Two cats are closely bonded best friends now, a whole year and a half after kidney transplant surgery brought them together.
The pair were in two very different circumstances before chance and a chain of events brought the two together. Arthur, a young flame-point Siamese who was beloved and doted upon by his pet-parents, was in serious danger of an early death from kidney disease.
Joey, a former stray who had become part of the University of Georgia Veterinary School and Hospital’s research program after being at risk for euthanization at a shelter.
Arthur was near to death before the surgery and was deemed an unfit candidate for a kidney transplant because his body was not able to absorb an immune suppressant well and would likely reject the new kidney.
His desperate owners, Tony Lacaria and Frederick Petrick Jr., were refused by both the University of Pennsylvania and University of Wisconsin veterinary hospitals but took a chance that the University of Georgia hospital would help their beloved fur-baby.
“At that point Arthur was very ill. He was dying,” Lacaria told the Athens Banner-Herald. “We got in the car and drove for 10 hours to get to (UGA). We didn’t even know if we would be accepted into UGA’s kidney transplant program. He only had a few weeks to live. We were very upset.”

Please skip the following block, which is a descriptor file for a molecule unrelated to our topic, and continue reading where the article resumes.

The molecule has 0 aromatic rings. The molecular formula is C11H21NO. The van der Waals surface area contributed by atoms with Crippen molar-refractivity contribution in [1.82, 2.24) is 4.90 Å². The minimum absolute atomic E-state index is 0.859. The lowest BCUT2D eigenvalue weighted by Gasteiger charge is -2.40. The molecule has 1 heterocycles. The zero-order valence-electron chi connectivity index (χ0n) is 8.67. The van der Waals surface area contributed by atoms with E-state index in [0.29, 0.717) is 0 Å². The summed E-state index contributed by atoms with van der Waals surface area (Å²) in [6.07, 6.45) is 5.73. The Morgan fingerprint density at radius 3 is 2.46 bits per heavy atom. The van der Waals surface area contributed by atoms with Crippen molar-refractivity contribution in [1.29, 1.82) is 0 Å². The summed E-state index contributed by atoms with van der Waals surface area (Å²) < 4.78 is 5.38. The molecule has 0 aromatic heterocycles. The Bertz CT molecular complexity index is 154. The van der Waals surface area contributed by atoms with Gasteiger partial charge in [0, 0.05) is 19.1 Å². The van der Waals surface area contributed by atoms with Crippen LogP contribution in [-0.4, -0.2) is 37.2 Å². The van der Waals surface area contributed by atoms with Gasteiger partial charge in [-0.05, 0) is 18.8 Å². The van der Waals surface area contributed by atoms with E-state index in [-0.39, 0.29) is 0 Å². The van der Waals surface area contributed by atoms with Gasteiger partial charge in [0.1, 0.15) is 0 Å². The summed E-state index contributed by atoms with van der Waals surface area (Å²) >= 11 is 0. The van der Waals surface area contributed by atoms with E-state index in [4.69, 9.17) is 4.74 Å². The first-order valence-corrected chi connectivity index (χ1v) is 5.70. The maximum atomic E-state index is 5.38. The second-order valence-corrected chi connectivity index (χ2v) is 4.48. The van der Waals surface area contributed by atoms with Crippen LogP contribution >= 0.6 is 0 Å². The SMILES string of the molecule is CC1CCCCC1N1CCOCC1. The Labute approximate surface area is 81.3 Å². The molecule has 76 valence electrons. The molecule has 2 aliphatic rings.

Dr. Chad Schmiedt, who heads UGA’s feline kidney transplant program, met with Lacaria and Petrick suggesting using feline adult stem cells to help with immunosuppressive protocol for the needed transplant.
The pet-parents agreed and the stem cells were grown in the University’s Regenerative Medicine Service laboratory from a chunk of fat harvested from Arthur a week prior to the May 15, 2014 transplant surgery.
Arthur recovered miraculously from his surgery in hours, rather than the weeks typical for most of these types of kidney transplants. The beneficial effect of the stem cells is to thank for his speedy recovery.
As is the practice with the University of Pennsylvania’s transplant program, UGA’s program does require that the recipient cat’s family adopt the organ donor kitty and then give him or her a good home.
A year and half on from the transplant surgery, both Arthur and Jory are both doing well and have become the best of friends as the result of the ordeal.
Even though there are other cats in the their forever home, Arthur and Joey can often be found snuggled up together, as if they know just how important one has been to the other.
Arthur, who had lost half his body weight before the transplant, rebounded back to his former weight and size and made terrific progress. He continues to receive immunosupressant drugs and stem cell treatments which are now part of his long-term care.
Pet-parents not only need to be able to pay for the transplant surgeries for both cats, but it’s mandatory they demonstrate that they are able to provide continuing follow-up care.
Chad Schmiedt, associate professor of soft tissue surgery at the University of Georgia, said:
“After surgery, the donor cats must be adopted into the homes of the recipient and the new owners must agree to provide care for the cat for the rest of its life.
“We find, almost without fail, that donor cats easily integrate into their new homes and are quickly loved by their new family.”